Please comment briefly on how you think a 70MB file would impact your photography.

Please comment briefly on how you think a 70MB file would impact your photography.
Yes, the bigger the better.
67% (224 votes)
Yes, the bigger the better.
4% (13 votes)
It’s not for me now, and I will await further testing and developments.
29% (97 votes)
Total votes: 334

Terry Evers's picture

Although image quality will increase, files this large will not fit in the average email inbox so uploading is compromised.

RD West 's picture

I have been waiting for something over 20MP that I could afford and this could be it. I will need to beef up my Mac computer to handle the bigger files, but I was already dealing with images over 125MB in Photoshop.

Steve Schwartz's picture

A 70MB file would be useable as long as computer CPU speeds and memory storage in the 50 to 100TB range is available and affordable. So that files can be processed and stored No doubt given "Moore's Law" it will happen.

Dennis's picture

Assuming noise issues etc are handled properly, the addition of these pixels will allow for creative cropping of parts of the image.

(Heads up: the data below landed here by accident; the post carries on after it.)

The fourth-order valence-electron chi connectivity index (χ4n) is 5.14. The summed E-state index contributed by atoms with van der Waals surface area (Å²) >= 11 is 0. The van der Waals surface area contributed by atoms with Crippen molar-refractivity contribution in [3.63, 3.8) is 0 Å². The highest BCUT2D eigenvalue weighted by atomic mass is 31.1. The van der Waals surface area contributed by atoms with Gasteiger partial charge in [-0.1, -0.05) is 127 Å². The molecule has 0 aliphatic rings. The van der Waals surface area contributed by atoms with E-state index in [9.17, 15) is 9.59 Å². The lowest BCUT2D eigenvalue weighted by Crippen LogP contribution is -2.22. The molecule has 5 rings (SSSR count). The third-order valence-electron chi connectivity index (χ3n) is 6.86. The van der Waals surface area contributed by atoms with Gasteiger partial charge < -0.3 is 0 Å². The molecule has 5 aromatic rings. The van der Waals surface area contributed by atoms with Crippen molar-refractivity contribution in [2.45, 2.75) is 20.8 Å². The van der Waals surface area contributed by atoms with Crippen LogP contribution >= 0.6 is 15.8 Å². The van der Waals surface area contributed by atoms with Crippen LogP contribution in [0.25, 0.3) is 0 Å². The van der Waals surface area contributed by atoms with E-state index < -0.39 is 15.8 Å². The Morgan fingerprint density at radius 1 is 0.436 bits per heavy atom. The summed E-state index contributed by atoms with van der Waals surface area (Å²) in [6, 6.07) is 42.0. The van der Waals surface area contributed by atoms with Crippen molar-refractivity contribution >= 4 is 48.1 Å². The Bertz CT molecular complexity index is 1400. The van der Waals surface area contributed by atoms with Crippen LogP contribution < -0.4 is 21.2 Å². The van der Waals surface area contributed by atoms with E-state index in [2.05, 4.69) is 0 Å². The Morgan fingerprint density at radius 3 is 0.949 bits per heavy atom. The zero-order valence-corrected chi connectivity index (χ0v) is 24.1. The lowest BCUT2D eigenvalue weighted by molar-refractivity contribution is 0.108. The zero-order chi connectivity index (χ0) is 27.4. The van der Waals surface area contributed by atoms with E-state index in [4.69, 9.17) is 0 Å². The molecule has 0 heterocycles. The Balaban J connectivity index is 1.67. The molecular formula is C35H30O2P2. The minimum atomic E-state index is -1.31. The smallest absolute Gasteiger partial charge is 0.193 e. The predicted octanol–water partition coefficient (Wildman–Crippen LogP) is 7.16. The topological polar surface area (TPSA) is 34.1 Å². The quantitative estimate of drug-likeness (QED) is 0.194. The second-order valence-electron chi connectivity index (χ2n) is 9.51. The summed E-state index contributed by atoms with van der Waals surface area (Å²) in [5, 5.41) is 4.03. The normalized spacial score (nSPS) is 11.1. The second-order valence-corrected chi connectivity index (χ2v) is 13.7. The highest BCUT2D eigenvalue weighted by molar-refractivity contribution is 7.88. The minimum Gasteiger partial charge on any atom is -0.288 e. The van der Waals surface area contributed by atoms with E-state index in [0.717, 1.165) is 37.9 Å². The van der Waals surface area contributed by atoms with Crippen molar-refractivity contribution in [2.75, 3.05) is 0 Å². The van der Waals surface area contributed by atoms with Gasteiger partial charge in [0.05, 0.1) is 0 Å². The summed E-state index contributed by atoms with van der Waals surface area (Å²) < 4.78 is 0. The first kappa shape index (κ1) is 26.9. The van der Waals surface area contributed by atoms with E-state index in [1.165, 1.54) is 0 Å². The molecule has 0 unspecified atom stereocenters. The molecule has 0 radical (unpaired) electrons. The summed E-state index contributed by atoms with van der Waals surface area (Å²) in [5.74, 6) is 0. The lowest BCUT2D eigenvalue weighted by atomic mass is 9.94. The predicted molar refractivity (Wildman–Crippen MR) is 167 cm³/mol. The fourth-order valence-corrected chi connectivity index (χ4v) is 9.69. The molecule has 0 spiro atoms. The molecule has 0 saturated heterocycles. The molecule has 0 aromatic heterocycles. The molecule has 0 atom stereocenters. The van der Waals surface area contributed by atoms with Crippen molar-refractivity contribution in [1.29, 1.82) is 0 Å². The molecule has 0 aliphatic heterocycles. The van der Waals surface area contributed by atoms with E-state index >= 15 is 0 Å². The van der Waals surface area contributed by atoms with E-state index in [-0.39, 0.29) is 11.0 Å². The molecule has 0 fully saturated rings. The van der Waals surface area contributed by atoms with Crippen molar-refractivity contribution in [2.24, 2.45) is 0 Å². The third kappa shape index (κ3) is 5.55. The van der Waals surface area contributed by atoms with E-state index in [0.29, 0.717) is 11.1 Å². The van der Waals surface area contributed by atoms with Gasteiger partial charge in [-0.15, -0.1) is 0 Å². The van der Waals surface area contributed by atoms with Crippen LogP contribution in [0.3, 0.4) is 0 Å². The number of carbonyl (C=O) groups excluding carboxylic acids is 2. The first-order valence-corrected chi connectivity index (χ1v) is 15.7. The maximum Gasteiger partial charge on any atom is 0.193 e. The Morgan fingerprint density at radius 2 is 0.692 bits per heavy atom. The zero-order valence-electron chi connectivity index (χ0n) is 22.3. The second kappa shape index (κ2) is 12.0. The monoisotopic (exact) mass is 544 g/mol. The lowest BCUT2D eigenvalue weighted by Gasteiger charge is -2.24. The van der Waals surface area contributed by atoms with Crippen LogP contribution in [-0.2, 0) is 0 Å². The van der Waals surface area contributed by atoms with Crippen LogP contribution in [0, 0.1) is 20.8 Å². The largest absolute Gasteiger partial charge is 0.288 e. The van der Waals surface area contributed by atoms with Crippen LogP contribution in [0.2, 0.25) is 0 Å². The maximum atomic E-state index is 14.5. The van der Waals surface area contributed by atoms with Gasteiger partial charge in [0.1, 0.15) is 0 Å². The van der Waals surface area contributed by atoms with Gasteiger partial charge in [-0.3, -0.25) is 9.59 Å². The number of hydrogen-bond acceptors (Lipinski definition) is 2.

Pete's picture

I shoot raw files that open in photoshop at 95mb it is great to have that kind of head room and quality.

M.  H.  Laursen's picture

It depends on cost what I have makes money why fix what isn't broke.

Dan Van Slyke's picture

It may be beneficial for my studio and portrait work, but probably not so much for my sports work.

Robert E.  Smith's picture

For the type of end product I need this is just about the right size file. Have wated for a year for Sony to releace this camera.

Jonathan Brownlee's picture

First of all the choice of answers should'nt be so limited, why the same answer twice. My answer would be 'NO' Seems to just be a waste of drive storage space. If you put two 11 x 14 prints, side by side, shot with the SONY and, lets say the NIKON D-700, I defy anyone to say that the SONY is sharper, or better in any way. I do applaud SONY for it's efforts, but what's the point...In closing, When I actually see a print and the price for the camera, than my finally opinion will be made.